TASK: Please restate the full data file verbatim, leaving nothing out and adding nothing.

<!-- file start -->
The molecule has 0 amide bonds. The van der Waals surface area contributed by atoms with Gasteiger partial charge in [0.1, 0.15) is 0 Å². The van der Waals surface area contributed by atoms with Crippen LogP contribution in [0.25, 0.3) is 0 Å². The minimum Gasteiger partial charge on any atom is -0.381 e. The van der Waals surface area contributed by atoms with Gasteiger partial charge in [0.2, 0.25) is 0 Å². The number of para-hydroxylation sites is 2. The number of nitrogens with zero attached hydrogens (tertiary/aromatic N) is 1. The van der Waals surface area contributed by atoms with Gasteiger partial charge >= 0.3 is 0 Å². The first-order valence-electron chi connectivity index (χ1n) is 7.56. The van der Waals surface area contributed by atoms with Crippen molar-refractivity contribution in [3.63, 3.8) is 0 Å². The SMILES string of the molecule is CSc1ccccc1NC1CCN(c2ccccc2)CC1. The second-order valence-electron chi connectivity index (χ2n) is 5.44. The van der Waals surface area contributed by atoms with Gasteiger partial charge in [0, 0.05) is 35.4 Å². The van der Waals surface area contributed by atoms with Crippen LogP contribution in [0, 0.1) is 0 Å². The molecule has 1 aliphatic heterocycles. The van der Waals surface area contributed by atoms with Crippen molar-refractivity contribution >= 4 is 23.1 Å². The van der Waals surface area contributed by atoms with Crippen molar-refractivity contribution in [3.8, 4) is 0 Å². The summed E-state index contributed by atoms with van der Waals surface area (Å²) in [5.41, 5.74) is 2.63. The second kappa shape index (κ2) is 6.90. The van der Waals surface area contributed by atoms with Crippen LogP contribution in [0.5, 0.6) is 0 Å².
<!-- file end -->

The molecule has 0 amide bonds. The van der Waals surface area contributed by atoms with Gasteiger partial charge in [0.1, 0.15) is 0 Å². The van der Waals surface area contributed by atoms with Crippen LogP contribution in [0.25, 0.3) is 0 Å². The minimum Gasteiger partial charge on any atom is -0.381 e. The van der Waals surface area contributed by atoms with Gasteiger partial charge in [0.2, 0.25) is 0 Å². The number of para-hydroxylation sites is 2. The number of nitrogens with zero attached hydrogens (tertiary/aromatic N) is 1. The van der Waals surface area contributed by atoms with Gasteiger partial charge >= 0.3 is 0 Å². The first-order valence-electron chi connectivity index (χ1n) is 7.56. The van der Waals surface area contributed by atoms with Crippen molar-refractivity contribution in [3.63, 3.8) is 0 Å². The SMILES string of the molecule is CSc1ccccc1NC1CCN(c2ccccc2)CC1. The second-order valence-electron chi connectivity index (χ2n) is 5.44. The van der Waals surface area contributed by atoms with Gasteiger partial charge in [0, 0.05) is 35.4 Å². The van der Waals surface area contributed by atoms with Crippen LogP contribution in [0, 0.1) is 0 Å². The molecule has 1 aliphatic heterocycles. The van der Waals surface area contributed by atoms with Crippen molar-refractivity contribution >= 4 is 23.1 Å². The van der Waals surface area contributed by atoms with Crippen molar-refractivity contribution in [3.8, 4) is 0 Å². The summed E-state index contributed by atoms with van der Waals surface area (Å²) in [5.41, 5.74) is 2.63. The second kappa shape index (κ2) is 6.90. The van der Waals surface area contributed by atoms with Crippen LogP contribution in [0.5, 0.6) is 0 Å².